Overall I was pleased with the Symbioz Elite snowshoes. The binding is very versatile, the pressure issue is definitely concerning on long trips but could be an issue that only I experience, hard to say. They certainly live up to the claim of being very easy to put on and take off once all the binding adjustments have been made. The narrow profile makes following an existing track easy regardless of how wide the track is. Flotation is a little limiting and having a slightly larger surface area might be nice. The Symbioz do very well for traction and grip, shed snow very well and preform admirably when traversing, ascending and descending slopes.
After twelve weeks of use I am still enjoying these snowshoes. I was able to get out and use them on a number of additional trips including a long snowshoe up Form Ridge which allowed me to really put the crampons through their passes as well as re-affirm some observations around flotation and stability on steep angles. The snow on the ridge ranged from soft and light to heavy and wet with pretty much everything else in between. Temperatures were quite nice hovering around 1c (34 f). I also had a few long treks on mixed trails where the conditions were more ice and ground than snow, kind of a big surprise as there was so much snow this year. Regardless it gave me an opportunity to see how packable they were. Overall I was able to put an additional 30 km (18.6 mi) or so of distance on the Symbioz Elite and see how they performed on a variety of snow conditions.
The Symbioz Elite are very nice snowshoes that are light weight and versatile. During this test period I pushed them through an estimated 45 degree slope, side hilling and heading straight down. The snow was quite firm on the side hill portion and the crampons and edges of the snowshoes dug into the crusty snow quite well. In the softer spots the narrow profile of the snowshoe was nice. When I was punching into the snow slope the snowshoes did not get in the way of each step which made the traverse fairly easy. Heading straight down the slope I was at first concerned that the flexible nature of the snowshoe might not allow me to plunge heel of the snowshoe into the snow which I find is needed to allow me to descend quickly with lots of stability. This was, to my delight, not the case. I was able to rapidly descend the slope plunging through the snow pack with no problem at all. I should also note that the heel lifts worked very well when I was heading up to the ridge, providing enough rise to ease the angle of the snowshoe and make the ascent much nicer than without. I also still like the heal lift location on the bottom of the binding as it makes it easy to engage and disengage with the end of my pole. With respect to packability they were simple enough to attach to my pack. The simplest method was having one snowshoe on either side of the pack although putting them together on the back of my pack also worked well enough. The only downside to this method was that the bindings are fairly deep which meant that I needed more strap length in order to attach them to my pack.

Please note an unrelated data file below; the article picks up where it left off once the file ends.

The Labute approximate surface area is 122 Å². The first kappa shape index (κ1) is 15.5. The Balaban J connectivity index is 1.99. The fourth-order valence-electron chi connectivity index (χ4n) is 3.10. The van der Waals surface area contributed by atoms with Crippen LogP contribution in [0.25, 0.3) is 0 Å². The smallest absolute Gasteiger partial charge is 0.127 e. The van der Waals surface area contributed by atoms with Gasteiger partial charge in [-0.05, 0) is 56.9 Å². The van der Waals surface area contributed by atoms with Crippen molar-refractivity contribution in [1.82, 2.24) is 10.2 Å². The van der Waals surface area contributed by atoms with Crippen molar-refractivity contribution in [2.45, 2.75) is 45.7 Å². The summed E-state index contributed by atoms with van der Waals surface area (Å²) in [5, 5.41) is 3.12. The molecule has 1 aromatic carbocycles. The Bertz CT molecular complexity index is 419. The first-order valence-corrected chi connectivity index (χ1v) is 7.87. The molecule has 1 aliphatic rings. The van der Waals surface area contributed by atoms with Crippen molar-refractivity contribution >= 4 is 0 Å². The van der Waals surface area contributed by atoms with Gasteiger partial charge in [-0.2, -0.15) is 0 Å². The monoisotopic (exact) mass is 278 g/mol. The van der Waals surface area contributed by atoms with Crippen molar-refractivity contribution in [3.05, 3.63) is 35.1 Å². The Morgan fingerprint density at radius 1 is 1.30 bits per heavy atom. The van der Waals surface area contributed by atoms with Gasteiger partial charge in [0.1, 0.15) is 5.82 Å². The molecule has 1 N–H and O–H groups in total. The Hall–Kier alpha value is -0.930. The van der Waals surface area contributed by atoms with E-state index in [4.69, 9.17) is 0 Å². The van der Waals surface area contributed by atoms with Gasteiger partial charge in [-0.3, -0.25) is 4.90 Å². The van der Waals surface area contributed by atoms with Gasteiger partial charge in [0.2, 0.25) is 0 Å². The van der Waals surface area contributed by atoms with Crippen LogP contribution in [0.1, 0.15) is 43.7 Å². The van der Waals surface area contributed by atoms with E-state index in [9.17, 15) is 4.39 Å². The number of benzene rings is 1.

I did try and determine if the pressure on the front of my foot was due to anything other than the binding, and although I tried adjusting it in every way I could possibly think of, I still experienced discomfort at the end of a long day due to the binding compressing the front of my foot. I have no idea what is actually going on here but I only felt this while wearing the snowshoe so have to assume that it is indeed the snowshoe binding and not the boots. Sadly, I have no suggestions on how to address it and it might just be something about my feet but definitely a drawback. Aside from this issue the only other item to note would be their relatively low flotation. This could be easily rectified for me by going up one size though. Everything else about these snowshoes I found very good. Construction and durability are very good, they are fairly light weight, easy to attach to a backpack, have a very versatile binding, excellent traction and they look good to boot. Overall, a great snowshoe that I thoroughly enjoyed testing.Pro's
Thanks again to TSL Outdoor and BackPackGeartesters.org for the opportunity to test the Symbioz Elite Snowshoe.